The Saturday Series sought to build community through film and conversation. Developed in collaboration with the Queensbridge Tenants Association and the Jacob A. Riis Neighborhood Settlement House, the series featured recent films with relevant social issues followed by a community-led conversation. The screenings were presented free of charge with the Museum leveraging its resources in the industry to secure screening rights and equipment.

The Saturday Series sought to build community through film and conversation. Developed in collaboration with the Queensbridge Tenants Association and the Jacob A. Riis Neighborhood Settlement House, the series featured recent films with relevant social issues followed by a community-led conversation. The screenings were presented free of charge with the Museum leveraging its resources in the industry to secure screening rights and equipment.

Involving and empowering local residents with MoMI

Peoplmovr partnered with the Museum of the Moving Image (MoMI) to lead an ambitious two-year pilot designed to establish the Museum as a cross-cultural hub, platform, and gathering space reflecting the diversity of the borough of Queens. Based on the success of the initial work, MoMI sought and received supplemental funding to extend the initiative.

Background

The Museum of the Moving Image in Astoria, Queens, one of the most diverse areas in the country, wanted to better involve the public, especially more local communities.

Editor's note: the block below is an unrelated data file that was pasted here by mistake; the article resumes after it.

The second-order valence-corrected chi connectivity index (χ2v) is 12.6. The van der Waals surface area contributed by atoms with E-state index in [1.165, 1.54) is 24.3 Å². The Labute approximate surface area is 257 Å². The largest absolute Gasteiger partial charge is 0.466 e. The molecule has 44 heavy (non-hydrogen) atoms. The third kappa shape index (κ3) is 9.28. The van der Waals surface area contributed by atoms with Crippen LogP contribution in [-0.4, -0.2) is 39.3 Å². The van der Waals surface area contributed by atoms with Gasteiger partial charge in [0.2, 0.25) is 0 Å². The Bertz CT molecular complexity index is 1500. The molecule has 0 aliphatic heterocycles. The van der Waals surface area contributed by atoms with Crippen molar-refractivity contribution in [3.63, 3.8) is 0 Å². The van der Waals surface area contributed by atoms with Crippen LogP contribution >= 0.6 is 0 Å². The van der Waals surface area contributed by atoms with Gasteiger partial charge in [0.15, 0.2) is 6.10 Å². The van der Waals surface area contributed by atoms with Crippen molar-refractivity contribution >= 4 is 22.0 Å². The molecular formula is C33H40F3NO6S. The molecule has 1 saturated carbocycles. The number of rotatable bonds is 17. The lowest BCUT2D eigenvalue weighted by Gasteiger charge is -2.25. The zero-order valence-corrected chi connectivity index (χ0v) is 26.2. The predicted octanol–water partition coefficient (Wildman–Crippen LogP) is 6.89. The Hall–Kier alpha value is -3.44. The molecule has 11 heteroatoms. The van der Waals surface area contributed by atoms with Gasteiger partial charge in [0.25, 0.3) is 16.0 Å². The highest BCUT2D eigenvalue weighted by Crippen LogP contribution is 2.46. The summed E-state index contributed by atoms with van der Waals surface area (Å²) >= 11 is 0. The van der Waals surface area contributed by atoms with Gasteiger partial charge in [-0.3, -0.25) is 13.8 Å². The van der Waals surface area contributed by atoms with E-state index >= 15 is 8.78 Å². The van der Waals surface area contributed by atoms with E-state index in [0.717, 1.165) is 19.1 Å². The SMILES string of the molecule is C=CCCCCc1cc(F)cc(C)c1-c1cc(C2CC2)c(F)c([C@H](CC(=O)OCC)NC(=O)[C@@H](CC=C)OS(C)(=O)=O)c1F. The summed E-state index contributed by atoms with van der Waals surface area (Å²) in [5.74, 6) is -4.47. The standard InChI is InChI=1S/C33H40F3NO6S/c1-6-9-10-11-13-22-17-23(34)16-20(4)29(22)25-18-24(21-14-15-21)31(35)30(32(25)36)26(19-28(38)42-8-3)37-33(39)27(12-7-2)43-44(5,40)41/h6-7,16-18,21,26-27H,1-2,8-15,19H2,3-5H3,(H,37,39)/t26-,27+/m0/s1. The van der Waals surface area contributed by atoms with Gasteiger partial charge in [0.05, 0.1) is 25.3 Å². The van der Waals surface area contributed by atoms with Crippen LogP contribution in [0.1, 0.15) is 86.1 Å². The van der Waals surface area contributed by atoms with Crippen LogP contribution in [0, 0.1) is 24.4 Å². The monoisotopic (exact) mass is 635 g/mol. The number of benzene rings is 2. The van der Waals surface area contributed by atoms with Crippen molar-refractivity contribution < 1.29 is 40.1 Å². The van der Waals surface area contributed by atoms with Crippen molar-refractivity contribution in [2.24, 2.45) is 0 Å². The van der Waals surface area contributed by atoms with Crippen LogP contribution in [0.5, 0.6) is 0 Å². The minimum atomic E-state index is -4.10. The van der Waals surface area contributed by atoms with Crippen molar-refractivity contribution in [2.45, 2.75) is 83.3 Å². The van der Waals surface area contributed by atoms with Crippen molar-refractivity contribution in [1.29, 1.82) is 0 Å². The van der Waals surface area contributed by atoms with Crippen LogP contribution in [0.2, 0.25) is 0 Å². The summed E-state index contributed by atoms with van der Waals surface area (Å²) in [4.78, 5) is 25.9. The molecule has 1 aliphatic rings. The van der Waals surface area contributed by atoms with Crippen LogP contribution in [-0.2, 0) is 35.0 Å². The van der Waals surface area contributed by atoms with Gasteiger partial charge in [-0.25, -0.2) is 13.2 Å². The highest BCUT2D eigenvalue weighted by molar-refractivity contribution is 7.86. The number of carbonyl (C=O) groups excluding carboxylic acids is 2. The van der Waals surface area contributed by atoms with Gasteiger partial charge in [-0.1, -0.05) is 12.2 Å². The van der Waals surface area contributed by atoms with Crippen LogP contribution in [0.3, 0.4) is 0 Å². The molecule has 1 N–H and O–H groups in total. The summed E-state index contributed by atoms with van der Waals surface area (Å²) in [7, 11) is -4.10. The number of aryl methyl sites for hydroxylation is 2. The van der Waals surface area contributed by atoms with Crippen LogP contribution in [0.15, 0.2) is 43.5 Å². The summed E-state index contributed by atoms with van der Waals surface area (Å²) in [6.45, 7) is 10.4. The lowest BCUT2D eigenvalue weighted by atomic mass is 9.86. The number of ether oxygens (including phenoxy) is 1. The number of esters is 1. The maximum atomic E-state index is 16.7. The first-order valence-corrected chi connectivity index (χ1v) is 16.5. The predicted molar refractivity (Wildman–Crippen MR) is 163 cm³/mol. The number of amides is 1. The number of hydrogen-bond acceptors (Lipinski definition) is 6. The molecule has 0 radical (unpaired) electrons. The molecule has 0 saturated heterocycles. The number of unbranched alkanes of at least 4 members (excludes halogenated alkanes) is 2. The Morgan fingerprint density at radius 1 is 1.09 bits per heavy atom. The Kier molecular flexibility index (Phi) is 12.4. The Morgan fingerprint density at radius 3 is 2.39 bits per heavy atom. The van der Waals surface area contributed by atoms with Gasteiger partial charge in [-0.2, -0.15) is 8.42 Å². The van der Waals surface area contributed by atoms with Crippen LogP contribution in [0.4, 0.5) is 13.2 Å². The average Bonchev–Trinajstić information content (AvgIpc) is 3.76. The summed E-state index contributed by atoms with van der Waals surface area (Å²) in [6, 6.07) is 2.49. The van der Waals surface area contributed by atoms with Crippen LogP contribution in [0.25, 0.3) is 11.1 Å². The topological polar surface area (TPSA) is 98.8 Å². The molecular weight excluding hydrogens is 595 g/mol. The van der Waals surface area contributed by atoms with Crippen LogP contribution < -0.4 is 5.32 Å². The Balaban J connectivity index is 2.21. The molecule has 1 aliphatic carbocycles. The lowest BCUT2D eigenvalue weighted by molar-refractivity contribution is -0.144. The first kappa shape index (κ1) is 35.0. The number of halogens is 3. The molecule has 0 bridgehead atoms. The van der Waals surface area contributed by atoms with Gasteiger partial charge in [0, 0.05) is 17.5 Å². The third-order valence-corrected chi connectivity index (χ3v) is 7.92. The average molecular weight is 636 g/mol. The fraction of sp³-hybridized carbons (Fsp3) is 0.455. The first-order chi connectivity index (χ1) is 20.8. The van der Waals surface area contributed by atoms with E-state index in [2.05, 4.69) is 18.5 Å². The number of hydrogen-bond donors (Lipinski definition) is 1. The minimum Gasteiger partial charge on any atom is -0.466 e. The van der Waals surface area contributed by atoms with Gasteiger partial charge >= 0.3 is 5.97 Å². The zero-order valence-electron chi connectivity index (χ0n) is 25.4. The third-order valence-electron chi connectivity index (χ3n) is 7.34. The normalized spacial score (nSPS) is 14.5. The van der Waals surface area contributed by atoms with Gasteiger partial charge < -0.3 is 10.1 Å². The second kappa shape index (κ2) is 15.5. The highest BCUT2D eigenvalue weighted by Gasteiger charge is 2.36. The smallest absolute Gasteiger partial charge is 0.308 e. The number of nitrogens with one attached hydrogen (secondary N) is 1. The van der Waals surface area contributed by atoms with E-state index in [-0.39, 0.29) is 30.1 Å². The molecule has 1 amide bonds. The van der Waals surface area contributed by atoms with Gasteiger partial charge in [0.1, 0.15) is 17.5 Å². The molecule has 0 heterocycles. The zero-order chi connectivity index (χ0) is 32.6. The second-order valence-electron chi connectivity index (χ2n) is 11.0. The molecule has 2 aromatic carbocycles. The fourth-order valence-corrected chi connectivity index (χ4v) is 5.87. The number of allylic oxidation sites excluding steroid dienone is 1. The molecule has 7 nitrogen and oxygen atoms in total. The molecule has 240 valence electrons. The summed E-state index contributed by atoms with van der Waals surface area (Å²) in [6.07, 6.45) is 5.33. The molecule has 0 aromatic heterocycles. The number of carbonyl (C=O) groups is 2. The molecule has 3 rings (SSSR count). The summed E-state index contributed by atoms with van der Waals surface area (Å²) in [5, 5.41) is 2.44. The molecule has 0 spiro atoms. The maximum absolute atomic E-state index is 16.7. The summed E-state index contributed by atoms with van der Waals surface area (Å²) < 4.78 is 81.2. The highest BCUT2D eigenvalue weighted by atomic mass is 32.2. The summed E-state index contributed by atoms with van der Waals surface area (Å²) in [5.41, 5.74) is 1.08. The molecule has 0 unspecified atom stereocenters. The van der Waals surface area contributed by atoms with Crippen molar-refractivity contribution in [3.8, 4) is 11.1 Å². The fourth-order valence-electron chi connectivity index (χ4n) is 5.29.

Process

Peoplmovr Creative Director Geoffrey Jackson Scott led the initiative and was embedded at MoMI as Director of Engagement throughout the grant cycle. He met with MoMI staff, programming partners, government officials, city agencies, community leaders and members, filmmakers, artists, museum members and non-members to better understand how the organization was and was not serving community needs. These conversations lead to the development of policies, partnerships, and programs that strengthened existing ties and formed new ones. The most significant of these is the relationship between the Museum and the nearby Queensbridge public housing development.

Outcome

Under Peoplmovr’s leadership, the Museum developed and presented over 100 programs for individuals and families from South Asian and Brazilian/Latin American immigrant communities and residents of NYCHA’s Queensbridge Houses. Our work required collaboration with local consulates and many cultural and community organizations and leaders, resulting in programs that resonated with members of these communities.

In Year One, the Initiative functioned like an innovation lab, experimenting with ways to reach the goal of a more open Museum that speaks to and engages a broader public. Indeed, it was in Year One that the idea for programs in public housing was born although it was not part of the original plan for this initiative; it emerged organically and then took hold. In Year Two, methods were applied to the full slate of film and media programs at the Museum. The initiative has been an enormous success, enabling the Museum to present a wide array of programs, created in collaboration with cultural and neighborhood partners.

Overall, the Museum presented a total of 100 screenings and events; established relationships with 12 cultural and neighborhood partners; received advice and support from 14 local stakeholders; and served 6,257 people, many of whom were engaged with the Museum for the first time. Peoplmovr returned to the Museum in spring 2018 as part of a DCLA-funded initiative to expand upon the work in area NYCHA housing. This work led to a community-curated film programming and conversation series.